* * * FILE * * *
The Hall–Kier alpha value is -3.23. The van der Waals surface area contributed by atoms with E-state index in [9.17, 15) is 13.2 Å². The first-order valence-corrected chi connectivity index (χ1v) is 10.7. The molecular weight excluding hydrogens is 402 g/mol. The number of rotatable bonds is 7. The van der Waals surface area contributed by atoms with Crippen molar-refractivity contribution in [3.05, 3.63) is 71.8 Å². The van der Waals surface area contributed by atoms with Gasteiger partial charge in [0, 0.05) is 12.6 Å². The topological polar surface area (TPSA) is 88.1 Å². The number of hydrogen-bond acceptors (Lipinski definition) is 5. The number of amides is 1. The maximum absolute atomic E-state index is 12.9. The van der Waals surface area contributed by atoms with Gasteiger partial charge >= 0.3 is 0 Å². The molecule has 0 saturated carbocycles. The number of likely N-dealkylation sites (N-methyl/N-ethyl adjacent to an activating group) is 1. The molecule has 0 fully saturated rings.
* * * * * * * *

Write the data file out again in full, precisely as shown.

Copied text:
The Hall–Kier alpha value is -3.23. The van der Waals surface area contributed by atoms with E-state index in [9.17, 15) is 13.2 Å². The first-order valence-corrected chi connectivity index (χ1v) is 10.7. The molecular weight excluding hydrogens is 402 g/mol. The number of rotatable bonds is 7. The van der Waals surface area contributed by atoms with Crippen molar-refractivity contribution in [3.05, 3.63) is 71.8 Å². The van der Waals surface area contributed by atoms with Gasteiger partial charge in [0, 0.05) is 12.6 Å². The topological polar surface area (TPSA) is 88.1 Å². The number of hydrogen-bond acceptors (Lipinski definition) is 5. The number of amides is 1. The maximum absolute atomic E-state index is 12.9. The van der Waals surface area contributed by atoms with Gasteiger partial charge >= 0.3 is 0 Å². The molecule has 0 saturated carbocycles. The number of likely N-dealkylation sites (N-methyl/N-ethyl adjacent to an activating group) is 1. The molecule has 0 fully saturated rings.